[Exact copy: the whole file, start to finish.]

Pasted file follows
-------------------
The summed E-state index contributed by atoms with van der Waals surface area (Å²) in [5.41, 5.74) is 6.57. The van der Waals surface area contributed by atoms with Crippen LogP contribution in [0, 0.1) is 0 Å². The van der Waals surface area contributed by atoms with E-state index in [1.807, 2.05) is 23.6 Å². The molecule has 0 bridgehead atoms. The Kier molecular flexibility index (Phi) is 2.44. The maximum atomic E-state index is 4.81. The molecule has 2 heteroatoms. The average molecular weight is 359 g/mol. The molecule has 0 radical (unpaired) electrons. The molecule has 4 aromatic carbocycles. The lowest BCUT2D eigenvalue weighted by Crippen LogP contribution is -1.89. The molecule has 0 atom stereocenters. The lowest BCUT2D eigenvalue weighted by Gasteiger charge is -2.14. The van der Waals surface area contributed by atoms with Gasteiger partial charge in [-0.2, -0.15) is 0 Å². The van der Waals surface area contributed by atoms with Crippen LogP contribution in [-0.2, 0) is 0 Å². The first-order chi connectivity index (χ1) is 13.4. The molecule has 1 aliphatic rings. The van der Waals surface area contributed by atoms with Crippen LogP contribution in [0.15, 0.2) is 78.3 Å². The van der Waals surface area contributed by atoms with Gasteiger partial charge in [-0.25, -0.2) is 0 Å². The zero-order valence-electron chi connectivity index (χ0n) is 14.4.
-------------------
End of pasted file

The summed E-state index contributed by atoms with van der Waals surface area (Å²) in [5.41, 5.74) is 6.57. The van der Waals surface area contributed by atoms with Crippen LogP contribution in [0, 0.1) is 0 Å². The van der Waals surface area contributed by atoms with E-state index in [1.807, 2.05) is 23.6 Å². The molecule has 0 bridgehead atoms. The Kier molecular flexibility index (Phi) is 2.44. The maximum atomic E-state index is 4.81. The molecule has 2 heteroatoms. The average molecular weight is 359 g/mol. The molecule has 0 radical (unpaired) electrons. The molecule has 4 aromatic carbocycles. The lowest BCUT2D eigenvalue weighted by Crippen LogP contribution is -1.89. The molecule has 0 atom stereocenters. The lowest BCUT2D eigenvalue weighted by Gasteiger charge is -2.14. The van der Waals surface area contributed by atoms with Gasteiger partial charge in [-0.2, -0.15) is 0 Å². The van der Waals surface area contributed by atoms with Crippen LogP contribution in [-0.2, 0) is 0 Å². The first-order chi connectivity index (χ1) is 13.4. The molecule has 1 aliphatic rings. The van der Waals surface area contributed by atoms with Crippen LogP contribution in [0.15, 0.2) is 78.3 Å². The van der Waals surface area contributed by atoms with Gasteiger partial charge in [-0.25, -0.2) is 0 Å². The zero-order valence-electron chi connectivity index (χ0n) is 14.4.